“This happens. This is something that happens.”
-Stanley in Magnolia
There are multiple scenes in The Master in which characters sit across from one another, focusing in, unblinking, asking basic questions: “What is your name? What is your name? What is your name?” This is what Paul Thomas Anderson has been doing throughout his filmmaking career, sitting across from audiences and asking us to see human beings we might let our eyes slide over in the real world.
But Anderson has us trapped in a movie theater, and he dares us to look.
Some people get up and walk out. That has happened at almost every Anderson picture I’ve seen, including The Master.
I found the film both engrossing and difficult to watch. Anderson shines a light on self-destruction, and I don’t think he’s come up with a sadder character than Freddie Quell. Anderson gives us just enough information to understand some of why Freddie finds himself addled with alcohol and friendless, but, unlike so many films about addicts, he doesn’t pity him or make excuses for him. Freddie is violent and selfish and not in the slightest bit charming, and when Peggy tells Lancaster that Freddie is going to ruin them, I knew she was telling the truth.
And I didn’t want them to send him away.
Lancaster is less aggressively self-destructive than Freddie, but in some ways he’s just more polished. Anderson doesn’t hand the audience a guide for how to watch his movie (bless him), but Lancaster is little more than a con artist, saying things he doesn’t believe, manipulating people, and living off others’ hard work and generosity. It is clear throughout the movie that’s he’s always on the edge of being exposed and losing the illusion of a life that he’s created. And what’s under that polish? A man who enjoys drinking drinks spiked with paint thinner as much as Freddie does.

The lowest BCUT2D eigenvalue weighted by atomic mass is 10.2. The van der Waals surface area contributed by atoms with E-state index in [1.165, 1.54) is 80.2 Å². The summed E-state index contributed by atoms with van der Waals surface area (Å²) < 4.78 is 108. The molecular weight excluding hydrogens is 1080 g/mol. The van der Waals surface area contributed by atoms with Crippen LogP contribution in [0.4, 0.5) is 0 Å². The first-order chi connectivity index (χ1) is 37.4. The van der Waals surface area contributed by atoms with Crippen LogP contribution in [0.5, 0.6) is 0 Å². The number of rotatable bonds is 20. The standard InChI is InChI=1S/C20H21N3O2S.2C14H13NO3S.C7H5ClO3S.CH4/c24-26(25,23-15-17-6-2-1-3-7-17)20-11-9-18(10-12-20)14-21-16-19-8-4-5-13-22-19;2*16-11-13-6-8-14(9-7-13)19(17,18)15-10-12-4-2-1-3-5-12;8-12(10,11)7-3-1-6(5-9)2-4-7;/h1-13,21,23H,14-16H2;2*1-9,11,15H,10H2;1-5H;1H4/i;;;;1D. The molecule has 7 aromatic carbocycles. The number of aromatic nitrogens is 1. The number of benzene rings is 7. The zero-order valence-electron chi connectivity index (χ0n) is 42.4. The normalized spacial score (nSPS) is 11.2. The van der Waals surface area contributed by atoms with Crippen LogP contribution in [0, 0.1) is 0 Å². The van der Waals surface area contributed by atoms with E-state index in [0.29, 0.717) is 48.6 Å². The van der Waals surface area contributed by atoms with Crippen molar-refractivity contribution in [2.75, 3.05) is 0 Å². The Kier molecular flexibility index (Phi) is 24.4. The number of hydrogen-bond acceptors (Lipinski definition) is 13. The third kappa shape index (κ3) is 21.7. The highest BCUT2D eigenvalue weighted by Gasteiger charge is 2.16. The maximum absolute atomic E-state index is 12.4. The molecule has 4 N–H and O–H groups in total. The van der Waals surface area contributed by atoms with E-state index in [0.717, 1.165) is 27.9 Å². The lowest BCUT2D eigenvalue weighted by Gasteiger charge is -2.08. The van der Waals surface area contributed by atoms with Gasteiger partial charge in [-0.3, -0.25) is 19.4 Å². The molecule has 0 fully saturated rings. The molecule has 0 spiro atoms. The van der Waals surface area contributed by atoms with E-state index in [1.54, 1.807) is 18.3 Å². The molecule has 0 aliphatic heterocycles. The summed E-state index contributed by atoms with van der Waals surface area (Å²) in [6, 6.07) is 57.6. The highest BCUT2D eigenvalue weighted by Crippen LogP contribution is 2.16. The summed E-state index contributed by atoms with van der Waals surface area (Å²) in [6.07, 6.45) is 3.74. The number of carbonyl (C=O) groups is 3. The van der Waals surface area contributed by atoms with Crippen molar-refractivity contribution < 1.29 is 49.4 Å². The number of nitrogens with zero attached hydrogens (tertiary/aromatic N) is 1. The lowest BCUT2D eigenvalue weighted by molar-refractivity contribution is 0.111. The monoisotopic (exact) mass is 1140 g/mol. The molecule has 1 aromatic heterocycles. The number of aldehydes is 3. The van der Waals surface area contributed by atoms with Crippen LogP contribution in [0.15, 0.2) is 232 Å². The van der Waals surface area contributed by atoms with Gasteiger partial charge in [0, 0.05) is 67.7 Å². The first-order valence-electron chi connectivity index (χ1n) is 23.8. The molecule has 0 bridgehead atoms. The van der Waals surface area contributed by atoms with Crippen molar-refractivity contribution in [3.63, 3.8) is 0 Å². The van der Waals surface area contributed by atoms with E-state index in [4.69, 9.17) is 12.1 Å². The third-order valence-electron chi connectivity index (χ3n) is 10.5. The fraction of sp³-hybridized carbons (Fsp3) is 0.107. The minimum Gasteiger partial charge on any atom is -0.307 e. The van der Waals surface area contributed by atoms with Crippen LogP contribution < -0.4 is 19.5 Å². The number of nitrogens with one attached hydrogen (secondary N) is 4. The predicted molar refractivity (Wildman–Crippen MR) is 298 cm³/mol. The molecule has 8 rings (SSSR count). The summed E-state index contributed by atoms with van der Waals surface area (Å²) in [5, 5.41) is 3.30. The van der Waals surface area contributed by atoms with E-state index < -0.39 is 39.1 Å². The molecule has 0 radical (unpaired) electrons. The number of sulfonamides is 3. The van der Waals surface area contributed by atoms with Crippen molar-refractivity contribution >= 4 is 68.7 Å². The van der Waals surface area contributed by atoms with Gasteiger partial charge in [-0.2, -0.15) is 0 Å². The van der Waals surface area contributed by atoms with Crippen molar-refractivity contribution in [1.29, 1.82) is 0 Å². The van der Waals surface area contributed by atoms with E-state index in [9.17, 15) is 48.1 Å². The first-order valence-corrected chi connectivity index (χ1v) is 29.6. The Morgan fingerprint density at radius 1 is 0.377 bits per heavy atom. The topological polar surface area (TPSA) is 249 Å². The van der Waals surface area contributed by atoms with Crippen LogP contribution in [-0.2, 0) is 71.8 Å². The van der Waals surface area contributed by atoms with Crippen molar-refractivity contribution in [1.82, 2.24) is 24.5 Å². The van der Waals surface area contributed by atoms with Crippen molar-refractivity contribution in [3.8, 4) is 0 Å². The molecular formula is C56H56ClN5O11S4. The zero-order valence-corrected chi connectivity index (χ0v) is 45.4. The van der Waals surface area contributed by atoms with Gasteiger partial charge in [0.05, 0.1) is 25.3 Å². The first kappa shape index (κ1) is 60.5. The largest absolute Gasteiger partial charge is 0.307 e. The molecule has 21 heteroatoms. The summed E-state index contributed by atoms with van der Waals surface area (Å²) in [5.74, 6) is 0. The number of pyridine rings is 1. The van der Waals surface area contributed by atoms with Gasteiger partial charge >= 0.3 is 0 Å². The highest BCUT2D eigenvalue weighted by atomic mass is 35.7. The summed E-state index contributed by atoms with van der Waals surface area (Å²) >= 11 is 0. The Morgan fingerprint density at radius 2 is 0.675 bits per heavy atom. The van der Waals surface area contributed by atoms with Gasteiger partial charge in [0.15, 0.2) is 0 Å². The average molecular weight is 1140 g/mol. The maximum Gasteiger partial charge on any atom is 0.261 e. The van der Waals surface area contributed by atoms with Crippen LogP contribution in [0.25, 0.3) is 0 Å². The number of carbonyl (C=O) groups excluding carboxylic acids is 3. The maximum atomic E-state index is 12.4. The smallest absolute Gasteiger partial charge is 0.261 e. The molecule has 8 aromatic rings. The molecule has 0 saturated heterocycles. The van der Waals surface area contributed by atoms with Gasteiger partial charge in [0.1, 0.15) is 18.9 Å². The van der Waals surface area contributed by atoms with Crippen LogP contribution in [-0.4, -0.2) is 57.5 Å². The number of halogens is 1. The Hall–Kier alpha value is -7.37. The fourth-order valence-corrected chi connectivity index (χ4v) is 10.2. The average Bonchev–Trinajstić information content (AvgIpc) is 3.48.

But I didn’t want to see him fail either.
The way these two characters intersect and connect and what their mutual affection does for each of them is an amazing thing to watch. Freddie isn’t redeemed, but he grows, just a bit. One of the saddest and most beautiful moments in the film is when he’s handing out fliers in Phoenix, starting out in his earnest but still Freddie way but slowly emulating Clark, becoming more effective. He’s just trying so darned hard. Lancaster begins to see the limits of his power and stretches to do better, even though the confines of what his pride will allow are damning. Again, though, because he loves Freddie, he is trying. In the end, Lancaster doesn’t want Freddie to heal completely, or even significantly, and Freddie doesn’t want to do any real work to heal. This becomes a blot that is ruining them both.
It’s heartbreaking and real and raw. Adding to this, of course, is the realism of the film itself–the way it’s shot makes the humans look human. The performances by Phoenix and Hoffman are authoritative. I knew Hoffman had this in him, but Phoenix is a surprise. Any soundtrack that includes some Ella Fitzgerald is all right with me, and the desert scenes are some of the most gorgeous Anderson’s given us. (Does they beat the raining frogs in Magnolia? No way. Never.)
This movie made me pay attention, and it made me uncomfortable. Ever since I left the theater, I’ve been thinking about things I don’t really want to think about, and I have to thank Anderson for that. He didn’t disappoint me.